LGP-30 Memory Drum Update

allison ajp166 at verizon.net
Wed Jan 4 13:02:28 CST 2017

On 1/4/17 1:06 PM, Jon Elson wrote:
> On 01/04/2017 09:03 AM, Klemens Krause wrote:
>>> We both have analog recordings (from digitizing scopes) and logic 
>>> analyzer dumps. So concerning the LGP-30, all relevant information 
>>> about the drum has been saved :-)
>> We have a second LGP-30 drum in our museum. It is damaged by water.
>> (large rusted areas, probably from water between heads and drum).
>> I'm dreaming to wash the brown oxide coating off with a solvent like
>> acetone, polish the drum and repaint it.
>> As magnetic paint I would try iron oxide from audio tapes solved in 
>> acetone or some other solvent.
>> Perhaps one could ask an airbrush artist to do this.
>> Rumours say, that the drums originally also were coated "by hand".
>> Rewriting the timing tracks should not be impossible with todays
>> electronics.
>> There is another guy here in germany, who has a LGP-30 with heavily
>> corroded drum. That would be certainly interesting for him.
> Previous messages suggested the LGP-30 drum was plated with nickel. If 
> there are amateur astronomers with a vacuum evaporator, it might be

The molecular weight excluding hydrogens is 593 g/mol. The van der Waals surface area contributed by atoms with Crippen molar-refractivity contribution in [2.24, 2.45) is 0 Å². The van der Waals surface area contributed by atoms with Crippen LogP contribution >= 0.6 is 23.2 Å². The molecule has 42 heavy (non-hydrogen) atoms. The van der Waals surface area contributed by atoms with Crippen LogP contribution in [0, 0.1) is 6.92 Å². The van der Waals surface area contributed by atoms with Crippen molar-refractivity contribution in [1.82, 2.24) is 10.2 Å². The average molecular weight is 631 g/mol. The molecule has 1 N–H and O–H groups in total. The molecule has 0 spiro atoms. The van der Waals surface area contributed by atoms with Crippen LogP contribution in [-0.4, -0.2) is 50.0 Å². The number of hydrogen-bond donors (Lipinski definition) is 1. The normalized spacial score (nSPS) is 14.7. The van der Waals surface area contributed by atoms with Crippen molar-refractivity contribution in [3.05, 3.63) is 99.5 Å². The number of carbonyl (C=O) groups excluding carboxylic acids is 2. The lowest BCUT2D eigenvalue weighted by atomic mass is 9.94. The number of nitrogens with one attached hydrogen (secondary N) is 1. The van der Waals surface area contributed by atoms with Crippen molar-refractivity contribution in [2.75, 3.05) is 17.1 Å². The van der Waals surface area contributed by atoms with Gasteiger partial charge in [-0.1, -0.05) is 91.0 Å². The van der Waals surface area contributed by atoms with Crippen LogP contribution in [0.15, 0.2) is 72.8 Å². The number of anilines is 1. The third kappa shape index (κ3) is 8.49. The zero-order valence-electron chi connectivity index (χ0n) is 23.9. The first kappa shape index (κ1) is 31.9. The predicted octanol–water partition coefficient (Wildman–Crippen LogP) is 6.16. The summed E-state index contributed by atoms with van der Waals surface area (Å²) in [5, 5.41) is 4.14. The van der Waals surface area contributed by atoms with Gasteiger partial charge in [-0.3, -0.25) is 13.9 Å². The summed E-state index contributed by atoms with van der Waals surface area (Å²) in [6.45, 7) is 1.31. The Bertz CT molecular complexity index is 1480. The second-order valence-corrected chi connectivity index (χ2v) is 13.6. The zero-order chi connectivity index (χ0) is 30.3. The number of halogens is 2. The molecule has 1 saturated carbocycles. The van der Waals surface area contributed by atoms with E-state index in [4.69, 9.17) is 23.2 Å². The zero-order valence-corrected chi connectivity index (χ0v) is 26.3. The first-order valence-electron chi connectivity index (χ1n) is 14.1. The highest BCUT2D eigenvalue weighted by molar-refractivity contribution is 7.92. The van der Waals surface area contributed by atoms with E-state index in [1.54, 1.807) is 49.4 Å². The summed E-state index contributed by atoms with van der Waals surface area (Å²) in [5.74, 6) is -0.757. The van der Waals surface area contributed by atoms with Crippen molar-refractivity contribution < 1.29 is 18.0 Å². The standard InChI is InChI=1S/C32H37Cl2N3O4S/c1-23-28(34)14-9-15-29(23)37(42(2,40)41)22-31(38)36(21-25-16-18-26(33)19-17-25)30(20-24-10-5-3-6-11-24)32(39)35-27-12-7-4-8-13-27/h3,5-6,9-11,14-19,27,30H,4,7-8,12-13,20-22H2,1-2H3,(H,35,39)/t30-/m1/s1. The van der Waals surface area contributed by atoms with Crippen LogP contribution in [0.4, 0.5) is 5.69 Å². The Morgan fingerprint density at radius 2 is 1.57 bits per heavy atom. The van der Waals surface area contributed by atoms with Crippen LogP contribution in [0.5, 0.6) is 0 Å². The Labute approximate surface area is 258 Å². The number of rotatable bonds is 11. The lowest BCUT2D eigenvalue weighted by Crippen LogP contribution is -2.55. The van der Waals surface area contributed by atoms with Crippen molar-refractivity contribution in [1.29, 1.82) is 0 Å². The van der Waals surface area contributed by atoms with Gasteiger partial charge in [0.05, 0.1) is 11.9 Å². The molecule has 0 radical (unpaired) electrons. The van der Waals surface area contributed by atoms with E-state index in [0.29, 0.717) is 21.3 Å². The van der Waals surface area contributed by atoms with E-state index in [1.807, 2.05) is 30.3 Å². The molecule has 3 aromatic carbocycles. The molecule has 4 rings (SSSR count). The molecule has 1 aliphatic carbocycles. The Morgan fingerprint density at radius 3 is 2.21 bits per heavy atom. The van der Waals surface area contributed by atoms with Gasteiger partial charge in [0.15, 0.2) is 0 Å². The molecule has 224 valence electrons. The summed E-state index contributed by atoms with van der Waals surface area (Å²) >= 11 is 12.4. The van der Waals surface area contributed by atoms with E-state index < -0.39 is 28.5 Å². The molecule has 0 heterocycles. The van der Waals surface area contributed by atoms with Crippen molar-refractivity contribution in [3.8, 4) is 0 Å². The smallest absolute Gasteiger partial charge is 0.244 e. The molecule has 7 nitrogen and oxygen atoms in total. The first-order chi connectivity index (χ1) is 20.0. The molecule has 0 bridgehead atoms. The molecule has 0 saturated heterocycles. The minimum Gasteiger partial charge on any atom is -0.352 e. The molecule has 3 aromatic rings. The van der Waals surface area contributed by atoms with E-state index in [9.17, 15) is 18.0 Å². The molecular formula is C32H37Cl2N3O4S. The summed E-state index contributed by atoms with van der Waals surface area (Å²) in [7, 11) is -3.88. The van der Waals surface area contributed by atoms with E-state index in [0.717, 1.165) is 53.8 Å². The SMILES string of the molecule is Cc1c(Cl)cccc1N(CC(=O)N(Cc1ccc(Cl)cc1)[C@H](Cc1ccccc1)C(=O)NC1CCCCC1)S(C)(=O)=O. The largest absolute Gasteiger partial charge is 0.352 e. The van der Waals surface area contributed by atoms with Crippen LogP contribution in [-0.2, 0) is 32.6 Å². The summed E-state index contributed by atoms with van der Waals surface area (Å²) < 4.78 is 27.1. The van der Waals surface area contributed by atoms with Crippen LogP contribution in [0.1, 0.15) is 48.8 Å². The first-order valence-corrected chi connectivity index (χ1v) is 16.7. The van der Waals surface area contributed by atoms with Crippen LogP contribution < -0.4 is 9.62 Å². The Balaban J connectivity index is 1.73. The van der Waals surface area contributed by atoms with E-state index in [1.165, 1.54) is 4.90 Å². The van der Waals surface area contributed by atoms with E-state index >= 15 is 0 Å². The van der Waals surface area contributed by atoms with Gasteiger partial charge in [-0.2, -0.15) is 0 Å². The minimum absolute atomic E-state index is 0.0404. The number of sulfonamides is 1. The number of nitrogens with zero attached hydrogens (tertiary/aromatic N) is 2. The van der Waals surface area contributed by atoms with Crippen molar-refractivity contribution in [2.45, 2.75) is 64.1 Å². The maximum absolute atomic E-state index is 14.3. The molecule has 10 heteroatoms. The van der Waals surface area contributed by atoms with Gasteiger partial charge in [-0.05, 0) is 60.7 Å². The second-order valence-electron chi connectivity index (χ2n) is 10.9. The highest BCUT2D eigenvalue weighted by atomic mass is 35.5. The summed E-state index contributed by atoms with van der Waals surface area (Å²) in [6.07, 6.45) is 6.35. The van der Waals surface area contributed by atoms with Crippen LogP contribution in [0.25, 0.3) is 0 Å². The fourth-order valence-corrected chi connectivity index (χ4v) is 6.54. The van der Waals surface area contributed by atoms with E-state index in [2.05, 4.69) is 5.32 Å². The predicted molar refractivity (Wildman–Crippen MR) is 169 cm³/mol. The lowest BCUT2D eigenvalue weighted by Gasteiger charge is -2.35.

> possible to get them to adjust their setup slightly to vacuum 
> evaporate nickel on your drum, after refinishing the base. You'd need 
> a rig to slowly turn the drum while evaporating the nickel. Some other 
> research labs at universities might have the necessary equipment, also 
> - check with the Physics department (or electrical engineering).
> Jon

Its very likely the plating was done using more conventional bath 

Everything about the LGP-30 screams use of technology that was well known
and not expensive.

It in may ways resembles the PDP-8, linc, and others in the attempt to 
the total hardware to get to minimal computing.  Thing like FlipFlop 
and indirect addressing modes were left out to keep the total tube(and 
logic to a minimum.  A brief look at the manuals and circuits used makes it
clear to keep it small, minimize power, keep it as reliable as possible 
tubes(valves) everything possible was left out.  The 32nd bit missing (gap)
was to likely force a simple case of word end boundary (by oneshot time
out of multiple track coincidence).

 From a make it run again the drum and its heads are only one pair of 
issues to
be examined.  The power supplies (dried out caps!) and coupling or 
capacitor condition as well as general tube status plus the usual 
problems with
wires and connectors including the 400 odd tube sockets.

Keep in mind that generation of machine was not so much logic level as 
presence or absence to be a logical 1 or 0.  So there were few places 
that had
DC static states.  The very next generation of tube and early transistor 
would have registers and static or quasi-static states.

As to the clock track its only issue is that the present electronics 
does not
ever write it only reads it.  So the only issue there is to use the 
existing head or
a data head to write a new track and its only  a matter of having enough 
in the Drum rotation time and insuring the correct gaps if any. That 
would be
trivial hardware to create and keep handy as it can be the very latest tech.


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